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Australian GP

Felipe Nasr responded to his critics



I admit the Australian GP was less action-packed and had been criticised for many aspects including the starting grid with only 15 drivers. Critics are part of our sport for a very long time and have the ability to overshadow the positives out of, let’s say, anything. What if the Lotus drivers didn’t have an early demise to their respective races and what if Raikkonen didn’t have to stop in the closing stages? It would’ve got a lot interesting wasn’t it?

Well it didn’t happen and it’s part of the DNA of racing. Rather than being cynical let’s stick with the positives that came out of Melbourne and look ahead. That’s the outstanding performance of the rookies – Felipe Nasr, Max Verstappen and Carlos Sainz Jr. Here we focus on the 22 year old Brazilian who turned his team’s fortunes around.

The Brazilian is regarded by many as a “pay driver” who bought his way into the sport. He believes after this strong performance in Australia he doesn’t deserve to be called such way. He said,

“I don’t know where this pay driver thing came from because I’ve always had people investing in my career, my family never had the money to do it. What’s the difference between being supported by Red Bull paying for your drive, and having sponsors that want to be with you?I don’t see where people get this impression that I’m a pay driver”

I would like to agree with what he had said there! If you’re so keen following his career you would notice that his climb up through the rankings was nothing short of impressive.

The former Formula BMW Europe champion finished in top two 14 times out of 16 races to claim the title from Daniel Juncadella by a massive margin of 104 points in 2009. Having backed by BMW the Brazilian driver was set to test drive for Sauber but unfortunately it was ill-timed as the German giant withdrew its F1 operations at the end of that year.

But two years later, like his idol the late great Ayrton Senna, driving for Carlin Motorsport the feisty Brazilian was crowned British F3 champion beating team-mate Kevin Magnussen by a mammoth margin of 123 points and earned his way into Daytona 24 Hours race finishing second in his class for Michael Shank Racing.

Having made a slow start to his GP2 career, it took him until 2014 to register first win at the sprint race in Barcelona. With three more victories followed he fought hard with the eventual champion and current Lotus reserve Jolyon Palmer for the title but could only finish third in the end. He was promoted to reserve role with Williams in 2014 and drove in five practice sessions before making the giant leap with Sauber.

The revitalised Swiss team endured huge success in pre-season tests as Nasr acclimatised himself in the cockpit. First he finished the first pre-season test in Jerez with the fastest time and then he topped the second day of final test and completed the last day with an astonishing 159 laps.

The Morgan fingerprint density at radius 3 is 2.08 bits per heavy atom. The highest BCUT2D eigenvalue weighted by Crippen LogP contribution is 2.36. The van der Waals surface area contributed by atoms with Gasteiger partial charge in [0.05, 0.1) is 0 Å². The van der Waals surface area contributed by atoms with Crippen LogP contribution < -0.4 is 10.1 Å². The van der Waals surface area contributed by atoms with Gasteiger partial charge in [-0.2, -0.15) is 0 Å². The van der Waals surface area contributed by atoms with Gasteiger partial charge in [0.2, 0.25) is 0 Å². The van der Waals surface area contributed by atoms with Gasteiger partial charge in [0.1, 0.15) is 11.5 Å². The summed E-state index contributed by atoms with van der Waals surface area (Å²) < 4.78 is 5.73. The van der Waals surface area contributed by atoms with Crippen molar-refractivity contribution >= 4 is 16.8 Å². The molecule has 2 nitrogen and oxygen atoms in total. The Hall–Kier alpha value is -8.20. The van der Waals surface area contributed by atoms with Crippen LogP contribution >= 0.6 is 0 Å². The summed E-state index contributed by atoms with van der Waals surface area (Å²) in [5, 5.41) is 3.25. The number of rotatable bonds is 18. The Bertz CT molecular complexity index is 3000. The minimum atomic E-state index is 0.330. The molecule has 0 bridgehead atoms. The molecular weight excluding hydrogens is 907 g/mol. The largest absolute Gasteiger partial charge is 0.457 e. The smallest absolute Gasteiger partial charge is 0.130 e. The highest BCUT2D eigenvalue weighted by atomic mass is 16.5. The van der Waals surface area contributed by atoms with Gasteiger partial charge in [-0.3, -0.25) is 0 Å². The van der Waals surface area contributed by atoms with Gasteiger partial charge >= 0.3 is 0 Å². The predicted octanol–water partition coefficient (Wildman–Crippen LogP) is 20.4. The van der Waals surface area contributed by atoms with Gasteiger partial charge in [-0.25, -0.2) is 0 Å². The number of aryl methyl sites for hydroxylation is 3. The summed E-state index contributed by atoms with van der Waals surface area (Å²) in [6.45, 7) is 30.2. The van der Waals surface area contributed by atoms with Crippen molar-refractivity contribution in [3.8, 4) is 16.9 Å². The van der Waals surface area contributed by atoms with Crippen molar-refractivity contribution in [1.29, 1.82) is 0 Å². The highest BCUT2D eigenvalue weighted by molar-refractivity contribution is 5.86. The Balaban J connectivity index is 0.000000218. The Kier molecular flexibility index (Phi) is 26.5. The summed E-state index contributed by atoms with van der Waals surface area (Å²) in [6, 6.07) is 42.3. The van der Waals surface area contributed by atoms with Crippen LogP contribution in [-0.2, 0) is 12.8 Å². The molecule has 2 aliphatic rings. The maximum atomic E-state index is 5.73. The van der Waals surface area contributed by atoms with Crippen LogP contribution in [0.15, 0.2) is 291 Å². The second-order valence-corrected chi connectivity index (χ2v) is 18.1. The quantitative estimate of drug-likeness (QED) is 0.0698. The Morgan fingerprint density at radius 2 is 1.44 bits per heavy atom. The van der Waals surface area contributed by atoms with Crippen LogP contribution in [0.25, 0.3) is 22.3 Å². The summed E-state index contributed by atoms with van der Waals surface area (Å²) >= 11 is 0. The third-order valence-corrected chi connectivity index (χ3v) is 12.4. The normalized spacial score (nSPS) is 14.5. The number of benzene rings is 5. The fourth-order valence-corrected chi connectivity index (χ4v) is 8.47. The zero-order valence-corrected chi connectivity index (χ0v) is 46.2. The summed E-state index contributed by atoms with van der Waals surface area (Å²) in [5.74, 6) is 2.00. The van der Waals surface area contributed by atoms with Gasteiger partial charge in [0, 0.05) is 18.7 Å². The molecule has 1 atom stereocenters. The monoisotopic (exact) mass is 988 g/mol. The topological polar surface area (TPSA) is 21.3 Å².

Marred by the legal tussle with Giedo Van Der Garde both Sauber drivers, Nasr and Ericsson, sat out the whole of first practice session. In FP2 and FP3 the Brazilian languished in the middle while clocking in more mileage. He missed out Q3 by a narrow margin to Pastor Maldonado but made it count when it really mattered in the race.
With only a pat at the wheel Nasr was lucky to not get heavily damaged and made quick grounds to move up to fifth when Maldonado brought out the safety car in the opening lap.He had a very good restart overtaking one of the Toro Rosso cars and then found clear track in front of him.

Capitalising his position up front the Brazilian was able to respond to the cars behind him as he had a clear track ahead. He managed to preserve his tyres for good and was cautious not to lose big lap times as he pitted with the lead pack and worked out his strategy well. The final stint on the primes was consistent too.

He kept a cool head throughout the race and fended off the challenge from Red Bull’s Daniel Ricciardo twice to become the first Brazilian to finish as high as fifth on debut. He along with Ericsson’s 8th place finish gave Sauber a much welcomed 14 points after a dismal start to the weekend and a season without scoring any points.

The ecstatic Felipe Nasrwas quoted as saying after the race:

“I am very happy with fifth position in my first ever Formula One race. It is such a big relief for the team and myself that we are able to score points, and I am very pleased about this achievement. It was a tough race. Right after the start it was quite messy in turn 1, as another driver hit my wheel. I thought the car was damaged a bit, but after a few laps I noticed everything was fine. After that, the race went according to plan. There was pressure from behind during the whole race, which was not easy. That was an emotional race for me and everyone in the team.” – Suren Dhar



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